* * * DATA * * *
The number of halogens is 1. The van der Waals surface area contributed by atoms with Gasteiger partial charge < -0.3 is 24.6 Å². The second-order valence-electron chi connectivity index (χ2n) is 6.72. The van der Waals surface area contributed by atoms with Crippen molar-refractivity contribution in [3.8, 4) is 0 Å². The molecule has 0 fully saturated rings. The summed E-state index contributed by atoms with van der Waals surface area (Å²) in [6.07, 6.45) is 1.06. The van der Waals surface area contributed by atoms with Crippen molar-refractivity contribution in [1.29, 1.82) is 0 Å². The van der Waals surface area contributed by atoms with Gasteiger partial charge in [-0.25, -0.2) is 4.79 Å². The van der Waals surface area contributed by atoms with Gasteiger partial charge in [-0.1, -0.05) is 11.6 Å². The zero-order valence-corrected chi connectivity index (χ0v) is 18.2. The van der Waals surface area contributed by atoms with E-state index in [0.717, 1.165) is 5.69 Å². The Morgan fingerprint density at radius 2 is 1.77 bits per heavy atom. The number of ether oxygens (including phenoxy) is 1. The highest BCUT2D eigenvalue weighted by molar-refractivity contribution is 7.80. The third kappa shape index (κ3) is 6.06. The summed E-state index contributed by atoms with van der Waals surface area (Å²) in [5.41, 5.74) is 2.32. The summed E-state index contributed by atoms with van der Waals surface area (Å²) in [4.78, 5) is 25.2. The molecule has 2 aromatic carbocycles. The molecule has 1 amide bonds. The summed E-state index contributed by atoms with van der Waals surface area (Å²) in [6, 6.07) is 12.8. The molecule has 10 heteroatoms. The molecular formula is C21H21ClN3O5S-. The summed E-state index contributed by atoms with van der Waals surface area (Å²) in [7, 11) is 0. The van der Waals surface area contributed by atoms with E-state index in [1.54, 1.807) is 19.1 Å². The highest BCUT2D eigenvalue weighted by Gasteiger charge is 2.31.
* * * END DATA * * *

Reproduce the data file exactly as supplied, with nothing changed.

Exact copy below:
The number of halogens is 1. The van der Waals surface area contributed by atoms with Gasteiger partial charge < -0.3 is 24.6 Å². The second-order valence-electron chi connectivity index (χ2n) is 6.72. The van der Waals surface area contributed by atoms with Crippen molar-refractivity contribution in [3.8, 4) is 0 Å². The molecule has 0 fully saturated rings. The summed E-state index contributed by atoms with van der Waals surface area (Å²) in [6.07, 6.45) is 1.06. The van der Waals surface area contributed by atoms with Crippen molar-refractivity contribution in [1.29, 1.82) is 0 Å². The van der Waals surface area contributed by atoms with Gasteiger partial charge in [-0.25, -0.2) is 4.79 Å². The van der Waals surface area contributed by atoms with Gasteiger partial charge in [-0.1, -0.05) is 11.6 Å². The zero-order valence-corrected chi connectivity index (χ0v) is 18.2. The van der Waals surface area contributed by atoms with E-state index in [0.717, 1.165) is 5.69 Å². The Morgan fingerprint density at radius 2 is 1.77 bits per heavy atom. The number of ether oxygens (including phenoxy) is 1. The highest BCUT2D eigenvalue weighted by molar-refractivity contribution is 7.80. The third kappa shape index (κ3) is 6.06. The summed E-state index contributed by atoms with van der Waals surface area (Å²) in [5.41, 5.74) is 2.32. The summed E-state index contributed by atoms with van der Waals surface area (Å²) in [4.78, 5) is 25.2. The molecule has 2 aromatic carbocycles. The molecule has 1 amide bonds. The summed E-state index contributed by atoms with van der Waals surface area (Å²) in [6, 6.07) is 12.8. The molecule has 10 heteroatoms. The molecular formula is C21H21ClN3O5S-. The summed E-state index contributed by atoms with van der Waals surface area (Å²) in [7, 11) is 0. The van der Waals surface area contributed by atoms with E-state index in [1.54, 1.807) is 19.1 Å². The highest BCUT2D eigenvalue weighted by Gasteiger charge is 2.31.